The Rollercoaster Ride
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I’m a skeptic when it comes to those large multinational organizations that take in a ton of U.S. funding, but most fall short of their mission. An exception to this is the World Health Organization (WHO), which has been very effective during the most trying times for mankind. And they are dealing with another major challenge: fighting the coronavirus.
Last week, the organization failed to call the outbreak a global emergency, but instead flew to China to get a better read from ground zero. Yesterday, the anticipation ramped up as the number of confirmed cases piled up, and the public’s uncertainty grew with the aid of media sounding like Orson Welles describing a Martian invasion.
Is America Ready?
Even before the (WHO) announcement, the stock market was grappling with an announcement from the Centers for Disease Control and Prevention (CDC) of six U.S. confirmed cases. The sixth case is the first human-to-human contact transmission. The knee-jerk reaction took the Dow down 100 points (which is a very small percentage move these days) to a loss of 220 points, but it should have been off even more.
It was learned the sixth confirmed case is the spouse of one of the original five confirmed cases, which gave the market some relief. Still, the chatter was hot and heavy as doom and gloom filled the air, yet the market was holding up very well. I get the stock market is all-knowing, but how could the market know the (WHO) would label the virus a global health emergency, and that the market would rally into the close?
It’s only the sixth time this designation has occurred:
2020: Coronavirus (2019-nCoV)
It was the press conference, not the designation the market reacted to; for good reason, it was smart and measured (I ran it ‘live’ in ‘Making Money with Charles Payne’ on Fox Business). Dr. Tedros Adhanom Ghebreyesus, Director-General of the (WHO) talked up and complimented China, which probably put President Xi at ease when it was clear China opposed this designation.
The director-general went on to explain that this had nothing to do with China and the threat there, but it was about the threat to smaller less-equipped nations.
"As I have said repeatedly since my return from Beijing, the China government is to be congratulated for the extraordinary measures it has taken to contain the 2019nCoV outbreak, despite the severe social & economic impact those measures are having on the Chinese people"
"We would have seen many more cases outside China by now – and probably deaths – if it were not for the government’s efforts, and the progress they have made to protect their own people and the people of the world"
"The speed with which China detected the outbreak, isolated the virus, sequenced the genome and shared it with WHO and the world are very impressive. So is China’s commitment to transparency and to supporting other countries"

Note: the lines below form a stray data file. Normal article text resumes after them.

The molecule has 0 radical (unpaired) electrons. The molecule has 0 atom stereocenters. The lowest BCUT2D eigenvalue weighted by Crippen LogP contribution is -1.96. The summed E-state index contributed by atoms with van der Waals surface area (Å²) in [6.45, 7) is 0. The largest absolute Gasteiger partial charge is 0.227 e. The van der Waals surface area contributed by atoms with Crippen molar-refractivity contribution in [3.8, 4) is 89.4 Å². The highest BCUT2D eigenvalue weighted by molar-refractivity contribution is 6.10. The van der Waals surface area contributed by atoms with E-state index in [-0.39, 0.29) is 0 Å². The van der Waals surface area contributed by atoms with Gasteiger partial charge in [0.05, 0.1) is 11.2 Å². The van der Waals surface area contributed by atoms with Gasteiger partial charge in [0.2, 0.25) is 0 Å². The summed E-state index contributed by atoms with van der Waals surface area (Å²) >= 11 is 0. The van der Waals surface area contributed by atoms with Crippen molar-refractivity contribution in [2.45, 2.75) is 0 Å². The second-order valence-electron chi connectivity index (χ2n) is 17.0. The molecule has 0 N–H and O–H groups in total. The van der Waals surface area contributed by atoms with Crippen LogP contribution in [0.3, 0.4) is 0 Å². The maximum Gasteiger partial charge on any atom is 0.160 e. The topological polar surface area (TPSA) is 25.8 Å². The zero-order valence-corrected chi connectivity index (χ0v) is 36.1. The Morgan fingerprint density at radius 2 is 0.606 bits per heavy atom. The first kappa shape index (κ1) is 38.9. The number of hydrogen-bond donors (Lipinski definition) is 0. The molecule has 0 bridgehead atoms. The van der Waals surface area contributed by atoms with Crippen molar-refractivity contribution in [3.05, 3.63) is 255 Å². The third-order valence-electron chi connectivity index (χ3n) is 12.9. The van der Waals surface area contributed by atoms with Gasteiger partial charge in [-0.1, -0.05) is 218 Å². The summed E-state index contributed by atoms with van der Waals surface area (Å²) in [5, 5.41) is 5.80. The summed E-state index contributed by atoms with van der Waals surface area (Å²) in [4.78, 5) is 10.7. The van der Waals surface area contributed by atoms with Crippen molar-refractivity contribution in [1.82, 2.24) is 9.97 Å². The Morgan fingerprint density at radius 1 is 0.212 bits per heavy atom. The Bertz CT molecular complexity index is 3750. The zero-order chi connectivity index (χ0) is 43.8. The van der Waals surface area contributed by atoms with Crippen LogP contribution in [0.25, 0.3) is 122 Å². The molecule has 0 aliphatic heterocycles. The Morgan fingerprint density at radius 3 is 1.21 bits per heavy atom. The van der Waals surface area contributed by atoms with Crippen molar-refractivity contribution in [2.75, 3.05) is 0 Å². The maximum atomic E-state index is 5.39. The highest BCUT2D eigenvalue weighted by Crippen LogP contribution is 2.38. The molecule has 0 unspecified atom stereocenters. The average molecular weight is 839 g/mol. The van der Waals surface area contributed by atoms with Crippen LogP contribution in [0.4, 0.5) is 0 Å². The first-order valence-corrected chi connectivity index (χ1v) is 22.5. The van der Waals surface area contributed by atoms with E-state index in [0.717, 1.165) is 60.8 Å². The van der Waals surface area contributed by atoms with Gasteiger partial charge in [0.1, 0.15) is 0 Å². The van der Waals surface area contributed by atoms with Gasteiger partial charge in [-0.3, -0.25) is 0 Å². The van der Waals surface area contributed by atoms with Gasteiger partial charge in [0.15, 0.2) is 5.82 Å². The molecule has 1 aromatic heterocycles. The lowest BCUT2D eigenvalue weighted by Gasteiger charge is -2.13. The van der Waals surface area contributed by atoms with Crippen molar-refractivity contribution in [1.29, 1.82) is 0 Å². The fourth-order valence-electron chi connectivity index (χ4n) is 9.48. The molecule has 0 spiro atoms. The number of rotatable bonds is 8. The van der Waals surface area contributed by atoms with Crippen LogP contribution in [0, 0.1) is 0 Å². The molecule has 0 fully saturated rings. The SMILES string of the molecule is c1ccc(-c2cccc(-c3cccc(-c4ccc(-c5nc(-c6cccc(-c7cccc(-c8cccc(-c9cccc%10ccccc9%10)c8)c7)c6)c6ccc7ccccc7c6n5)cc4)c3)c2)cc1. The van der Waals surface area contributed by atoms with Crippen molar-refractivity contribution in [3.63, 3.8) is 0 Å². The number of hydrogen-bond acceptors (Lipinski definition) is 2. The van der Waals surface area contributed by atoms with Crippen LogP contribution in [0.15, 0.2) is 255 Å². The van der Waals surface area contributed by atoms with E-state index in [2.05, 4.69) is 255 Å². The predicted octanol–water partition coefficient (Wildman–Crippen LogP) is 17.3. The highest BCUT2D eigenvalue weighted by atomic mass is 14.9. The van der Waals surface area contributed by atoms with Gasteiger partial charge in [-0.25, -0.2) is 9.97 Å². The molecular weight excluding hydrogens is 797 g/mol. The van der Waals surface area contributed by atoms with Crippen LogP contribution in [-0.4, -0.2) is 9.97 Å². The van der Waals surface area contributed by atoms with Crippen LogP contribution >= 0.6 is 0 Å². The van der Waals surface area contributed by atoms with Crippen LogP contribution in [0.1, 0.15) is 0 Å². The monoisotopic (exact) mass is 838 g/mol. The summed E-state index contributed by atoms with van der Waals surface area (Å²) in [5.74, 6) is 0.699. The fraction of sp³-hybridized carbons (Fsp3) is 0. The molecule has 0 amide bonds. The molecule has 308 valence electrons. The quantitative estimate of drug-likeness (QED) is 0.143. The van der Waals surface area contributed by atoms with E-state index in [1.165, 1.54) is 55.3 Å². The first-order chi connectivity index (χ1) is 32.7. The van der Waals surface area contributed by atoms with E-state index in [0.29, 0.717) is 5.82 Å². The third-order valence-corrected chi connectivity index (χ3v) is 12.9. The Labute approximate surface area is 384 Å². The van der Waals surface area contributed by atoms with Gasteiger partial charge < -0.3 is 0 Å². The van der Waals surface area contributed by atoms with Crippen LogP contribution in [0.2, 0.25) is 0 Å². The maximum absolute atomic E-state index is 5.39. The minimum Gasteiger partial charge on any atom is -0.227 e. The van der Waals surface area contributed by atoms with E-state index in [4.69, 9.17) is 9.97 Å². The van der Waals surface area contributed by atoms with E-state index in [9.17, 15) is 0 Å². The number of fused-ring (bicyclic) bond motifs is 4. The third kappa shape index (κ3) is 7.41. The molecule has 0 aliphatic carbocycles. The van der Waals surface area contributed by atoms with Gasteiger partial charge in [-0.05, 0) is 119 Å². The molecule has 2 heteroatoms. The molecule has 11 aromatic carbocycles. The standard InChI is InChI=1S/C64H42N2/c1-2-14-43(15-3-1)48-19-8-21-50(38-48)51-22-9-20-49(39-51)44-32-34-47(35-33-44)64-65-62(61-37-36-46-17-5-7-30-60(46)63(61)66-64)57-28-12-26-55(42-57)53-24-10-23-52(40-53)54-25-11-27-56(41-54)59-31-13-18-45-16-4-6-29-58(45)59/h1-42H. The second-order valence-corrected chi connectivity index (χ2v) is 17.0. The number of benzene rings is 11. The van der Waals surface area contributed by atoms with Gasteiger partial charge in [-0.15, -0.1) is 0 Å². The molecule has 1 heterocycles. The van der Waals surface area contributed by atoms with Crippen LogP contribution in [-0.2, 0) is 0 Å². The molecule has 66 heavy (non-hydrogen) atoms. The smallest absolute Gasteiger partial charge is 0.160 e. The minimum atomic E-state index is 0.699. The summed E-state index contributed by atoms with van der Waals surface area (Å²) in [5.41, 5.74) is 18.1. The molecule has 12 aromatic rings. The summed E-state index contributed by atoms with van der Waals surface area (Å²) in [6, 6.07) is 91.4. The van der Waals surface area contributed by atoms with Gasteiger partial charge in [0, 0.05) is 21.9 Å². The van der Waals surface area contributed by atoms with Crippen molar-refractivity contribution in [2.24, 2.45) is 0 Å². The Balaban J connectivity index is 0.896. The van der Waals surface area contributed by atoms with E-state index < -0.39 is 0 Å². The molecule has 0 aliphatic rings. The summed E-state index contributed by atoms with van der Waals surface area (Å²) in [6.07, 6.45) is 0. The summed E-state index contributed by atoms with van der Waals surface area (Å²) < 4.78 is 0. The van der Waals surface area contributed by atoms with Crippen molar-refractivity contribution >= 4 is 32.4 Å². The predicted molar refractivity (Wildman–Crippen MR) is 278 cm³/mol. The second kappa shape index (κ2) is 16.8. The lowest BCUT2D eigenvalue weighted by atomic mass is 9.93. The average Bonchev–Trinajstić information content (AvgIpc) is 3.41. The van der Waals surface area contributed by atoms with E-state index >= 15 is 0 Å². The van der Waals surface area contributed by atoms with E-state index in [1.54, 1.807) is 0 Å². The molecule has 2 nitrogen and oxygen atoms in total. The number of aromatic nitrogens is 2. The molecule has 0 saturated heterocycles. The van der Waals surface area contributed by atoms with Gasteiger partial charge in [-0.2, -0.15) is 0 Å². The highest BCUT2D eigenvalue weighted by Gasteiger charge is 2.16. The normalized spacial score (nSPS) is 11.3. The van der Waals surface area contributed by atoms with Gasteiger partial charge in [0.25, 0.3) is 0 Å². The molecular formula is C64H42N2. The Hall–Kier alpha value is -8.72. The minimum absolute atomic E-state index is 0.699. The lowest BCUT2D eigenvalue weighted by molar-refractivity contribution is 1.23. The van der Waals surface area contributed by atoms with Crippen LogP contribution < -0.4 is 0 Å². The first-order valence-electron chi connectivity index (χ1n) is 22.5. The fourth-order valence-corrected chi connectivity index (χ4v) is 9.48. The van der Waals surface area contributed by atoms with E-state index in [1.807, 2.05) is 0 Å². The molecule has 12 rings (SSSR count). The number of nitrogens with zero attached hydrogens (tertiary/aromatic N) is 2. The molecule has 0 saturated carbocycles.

“There are now 98 2019nCoV cases in 18 countries outside China, including 8 cases of human-to-human transmission in four countries: Germany, Japan, Viet Nam and the United States of America”
"The main reason for this declaration is not because of what is happening in China...Our greatest concern is the potential for the virus to spread to countries with weaker health systems and which are ill-prepared to deal with it.”
The World Health Organization was able to label coronavirus a global health emergency, but it also elicited calmness because of China’s extraordinary efforts. Of course, there will be more cases and more reasons to panic, or let our imagination run wild with worst-case scenarios. I continue to say the worst thing that could happen is an American dying from the virus, and the second-worst scenario is a human-to-human contact transmission of people that don’t share a bed.
After the Close
My goodness, there was a whole new session after the close choked with everything:
- Blowout financial results from Amazon (AMZN) (told you they were due, LOL) sent shares to a record high.
- A new CEO at International Business Machines (IBM), sending those shares higher into orbit.
- A major takeover offer for Navistar International (NAV) from Volkswagen AG.
It’s going to be another fun session.
Yesterday we closed 3 positions and this morning 2 more. If you have any questions, contact your account representative or email firstname.lastname@example.org.
The markets are all in the red this morning. AMZN is rocketing higher, up 8.5% after its blowout earnings.
On the economic front, Personal income increased 0.2% to $40.7 billion in December according to the Bureau of Economic Analysis, led by increases in employee compensation and personal interest income. Disposable personal income (DPI) also increased 0.2% to $30.6 billion and personal consumption expenditures (PCE) increased 0.3% $46.6 billion. The increase in personal spending was fueled by a 0.3% increase in both spending on goods and services. Durable good spending, however, was down 0.8%.
- Real DPI decreased 0.1%
- Real PCE increased 0.1%
- PCE price index increased 0.3%
- Excluding food and energy, the PCE price index increased 0.2%
- Year over year, real PCE increased 3.3%, versus 2.4% in November, while real disposable personal income rose 2.0%, versus 3.0% in November
- Personal savings rate, as a percentage of disposable income, declined to 7.6% from 7.8% in November
Inflation remains below the Fed’s 2% target, which will continue to keep interest rates low. Speaking of which the 10 year is 1.546%.